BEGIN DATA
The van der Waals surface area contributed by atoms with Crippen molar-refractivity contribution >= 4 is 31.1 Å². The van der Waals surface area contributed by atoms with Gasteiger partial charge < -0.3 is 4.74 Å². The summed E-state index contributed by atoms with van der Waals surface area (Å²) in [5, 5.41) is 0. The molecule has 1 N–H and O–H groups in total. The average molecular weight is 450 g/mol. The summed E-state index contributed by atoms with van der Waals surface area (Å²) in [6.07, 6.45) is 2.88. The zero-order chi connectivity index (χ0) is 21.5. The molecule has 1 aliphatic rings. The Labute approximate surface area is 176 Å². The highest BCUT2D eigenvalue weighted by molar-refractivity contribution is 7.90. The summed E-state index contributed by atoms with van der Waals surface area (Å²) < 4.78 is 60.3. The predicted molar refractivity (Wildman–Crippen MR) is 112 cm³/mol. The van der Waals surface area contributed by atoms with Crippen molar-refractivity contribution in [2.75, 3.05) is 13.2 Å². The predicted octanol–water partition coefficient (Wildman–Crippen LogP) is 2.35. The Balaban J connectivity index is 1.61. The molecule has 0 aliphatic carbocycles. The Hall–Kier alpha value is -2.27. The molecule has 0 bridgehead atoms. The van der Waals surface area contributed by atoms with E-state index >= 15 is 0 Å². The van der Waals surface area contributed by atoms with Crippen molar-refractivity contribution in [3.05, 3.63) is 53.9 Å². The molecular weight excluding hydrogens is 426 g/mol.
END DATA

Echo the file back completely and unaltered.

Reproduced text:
The van der Waals surface area contributed by atoms with Crippen molar-refractivity contribution >= 4 is 31.1 Å². The van der Waals surface area contributed by atoms with Gasteiger partial charge < -0.3 is 4.74 Å². The summed E-state index contributed by atoms with van der Waals surface area (Å²) in [5, 5.41) is 0. The molecule has 1 N–H and O–H groups in total. The average molecular weight is 450 g/mol. The summed E-state index contributed by atoms with van der Waals surface area (Å²) in [6.07, 6.45) is 2.88. The zero-order chi connectivity index (χ0) is 21.5. The molecule has 1 aliphatic rings. The Labute approximate surface area is 176 Å². The highest BCUT2D eigenvalue weighted by molar-refractivity contribution is 7.90. The summed E-state index contributed by atoms with van der Waals surface area (Å²) < 4.78 is 60.3. The predicted molar refractivity (Wildman–Crippen MR) is 112 cm³/mol. The van der Waals surface area contributed by atoms with Crippen molar-refractivity contribution in [2.75, 3.05) is 13.2 Å². The predicted octanol–water partition coefficient (Wildman–Crippen LogP) is 2.35. The Balaban J connectivity index is 1.61. The molecule has 0 aliphatic carbocycles. The Hall–Kier alpha value is -2.27. The molecule has 0 bridgehead atoms. The van der Waals surface area contributed by atoms with E-state index >= 15 is 0 Å². The van der Waals surface area contributed by atoms with Crippen molar-refractivity contribution in [3.05, 3.63) is 53.9 Å². The molecular weight excluding hydrogens is 426 g/mol.